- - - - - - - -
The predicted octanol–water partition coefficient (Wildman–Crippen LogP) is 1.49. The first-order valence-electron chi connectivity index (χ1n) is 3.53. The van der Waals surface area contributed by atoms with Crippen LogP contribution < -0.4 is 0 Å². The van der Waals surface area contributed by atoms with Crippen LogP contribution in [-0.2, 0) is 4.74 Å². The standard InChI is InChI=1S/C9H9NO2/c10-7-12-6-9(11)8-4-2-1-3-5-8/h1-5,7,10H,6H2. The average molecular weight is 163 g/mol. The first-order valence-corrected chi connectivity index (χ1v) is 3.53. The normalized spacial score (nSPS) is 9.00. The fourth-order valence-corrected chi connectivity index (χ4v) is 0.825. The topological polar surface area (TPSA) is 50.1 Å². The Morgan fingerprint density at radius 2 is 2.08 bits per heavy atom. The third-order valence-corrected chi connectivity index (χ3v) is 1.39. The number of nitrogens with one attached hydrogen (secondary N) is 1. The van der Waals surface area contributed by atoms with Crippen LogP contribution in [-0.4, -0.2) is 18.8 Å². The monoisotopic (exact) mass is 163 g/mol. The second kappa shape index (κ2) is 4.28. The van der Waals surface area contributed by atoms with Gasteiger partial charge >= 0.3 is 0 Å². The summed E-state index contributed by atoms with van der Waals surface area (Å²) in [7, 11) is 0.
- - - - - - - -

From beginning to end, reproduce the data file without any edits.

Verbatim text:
The predicted octanol–water partition coefficient (Wildman–Crippen LogP) is 1.49. The first-order valence-electron chi connectivity index (χ1n) is 3.53. The van der Waals surface area contributed by atoms with Crippen LogP contribution < -0.4 is 0 Å². The van der Waals surface area contributed by atoms with Crippen LogP contribution in [-0.2, 0) is 4.74 Å². The standard InChI is InChI=1S/C9H9NO2/c10-7-12-6-9(11)8-4-2-1-3-5-8/h1-5,7,10H,6H2. The average molecular weight is 163 g/mol. The first-order valence-corrected chi connectivity index (χ1v) is 3.53. The normalized spacial score (nSPS) is 9.00. The fourth-order valence-corrected chi connectivity index (χ4v) is 0.825. The topological polar surface area (TPSA) is 50.1 Å². The Morgan fingerprint density at radius 2 is 2.08 bits per heavy atom. The third-order valence-corrected chi connectivity index (χ3v) is 1.39. The number of nitrogens with one attached hydrogen (secondary N) is 1. The van der Waals surface area contributed by atoms with Crippen LogP contribution in [-0.4, -0.2) is 18.8 Å². The monoisotopic (exact) mass is 163 g/mol. The second kappa shape index (κ2) is 4.28. The van der Waals surface area contributed by atoms with Gasteiger partial charge >= 0.3 is 0 Å². The summed E-state index contributed by atoms with van der Waals surface area (Å²) in [7, 11) is 0.